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Cargo

The e-commerce express

Airlines are moving in on the express parcel delivery business but with e-commerce shipments typically low in value, carriers are looking at the best approach to grow, as Ian Putzger reports
 

Volga-Dnepr Airlines is usually associated with An-124 behemoths, and to a lesser extent with the B747 freighter fleet of AirBridgeCargo, but the company is currently looking to establish an offshoot in the European Union that will operate narrowbody cargo planes. “We are evaluating the set-up,” says Robert van de Weg, Vice President of Sales and Marketing. The plan is to operate a fleet of narrowbody freighters, such as B737s, to carry e-commerce and express traffic within Europe.

 

Kenya Airways is another carrier that has set its sights on the e-commerce market. The African carrier has embarked on a transformation to make it more attractive to the likes of Amazon and retailers like IKEA to carry online purchases. Management plans to add some 20 new routes over the next five years and acquire 10 B737 aircraft – including two freighters. The objective is to boost the revenue contribution from cargo from currently 10% of the airline’s total to 20%.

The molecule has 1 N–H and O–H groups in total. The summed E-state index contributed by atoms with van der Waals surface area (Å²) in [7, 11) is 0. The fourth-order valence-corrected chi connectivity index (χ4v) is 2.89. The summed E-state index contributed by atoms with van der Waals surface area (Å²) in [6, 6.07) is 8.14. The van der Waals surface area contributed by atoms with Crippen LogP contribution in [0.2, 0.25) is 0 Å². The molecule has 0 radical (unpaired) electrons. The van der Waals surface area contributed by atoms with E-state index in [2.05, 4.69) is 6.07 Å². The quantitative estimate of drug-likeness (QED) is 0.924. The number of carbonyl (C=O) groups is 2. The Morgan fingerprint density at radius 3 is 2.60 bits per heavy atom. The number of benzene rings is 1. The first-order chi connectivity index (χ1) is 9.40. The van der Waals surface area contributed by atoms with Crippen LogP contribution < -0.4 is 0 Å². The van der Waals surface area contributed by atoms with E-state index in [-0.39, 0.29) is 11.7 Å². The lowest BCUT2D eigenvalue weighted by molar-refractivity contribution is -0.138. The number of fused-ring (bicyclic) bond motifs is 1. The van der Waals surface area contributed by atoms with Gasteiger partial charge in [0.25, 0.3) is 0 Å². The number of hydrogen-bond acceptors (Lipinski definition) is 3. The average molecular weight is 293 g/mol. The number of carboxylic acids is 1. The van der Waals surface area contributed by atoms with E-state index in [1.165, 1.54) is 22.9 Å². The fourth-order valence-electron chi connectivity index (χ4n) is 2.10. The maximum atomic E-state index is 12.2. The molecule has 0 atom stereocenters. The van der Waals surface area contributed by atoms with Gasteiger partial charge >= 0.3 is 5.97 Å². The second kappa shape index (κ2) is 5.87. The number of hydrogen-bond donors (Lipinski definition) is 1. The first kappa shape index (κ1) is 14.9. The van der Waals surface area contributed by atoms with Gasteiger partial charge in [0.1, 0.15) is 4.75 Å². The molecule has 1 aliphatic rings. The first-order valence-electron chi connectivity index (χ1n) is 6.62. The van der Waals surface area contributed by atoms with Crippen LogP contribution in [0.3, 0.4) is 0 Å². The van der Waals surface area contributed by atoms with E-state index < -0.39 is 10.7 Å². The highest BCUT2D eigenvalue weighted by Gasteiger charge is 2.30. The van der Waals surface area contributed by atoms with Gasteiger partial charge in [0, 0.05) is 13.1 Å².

Over the past couple of years, e-commerce has given a massive boost to air cargo traffic. It has been arguably the biggest factor behind the turnaround in the market that turned a capacity glut into a scramble for lift. The outlook for the segment is bullish. According to consulting firm Apex Insight, the global parcel market reached almost $350 billion in 2017, up from just over $310 billion the year before.

 

Figures from McKinsey indicate that the B2C segment accounted for 20% of the international express business in 2015, and the consultancy has predicted strong growth for this sector going forward. Logistics consultants Armstrong & Associates project that e-commerce logistics will increase at a rate of 18.8% through 2020. This momentum brings challenges. SEKO Logistics has concentrated on multi-channel logistics for retail and e-commerce. The company is bracing for a challenging peak season this year.

 

“The fourth quarter is going to be insane,”says Brian Bourke, Vice President of Marketing. The shortage of truck drivers in North America

is forcing retailers to look increasingly to air freight, he adds. Horst Manner-Romberg, Principal of parcel logistics research and consulting firm M-R-U, notes that cross-border e-commerce flows have been growing faster than domestic e-commerce.

 

For SEKO, cross-border e-commerce has been the biggest growth area in the past two to three years. Belgium, which has 11.3 million inhabitants, receives about two million parcels in a month from China. Sweden, populated by 10 million people, receives 150,000 parcels a day from China, Manner-Romberg observes. “This is reflected in the expansion plans of the Chinese online merchants and their logistics partners,” he adds, pointing to SF Express’s interest in establishing a gateway at a location in Central Europe like Leipzig or Frankfurt-Hahn. >>

 


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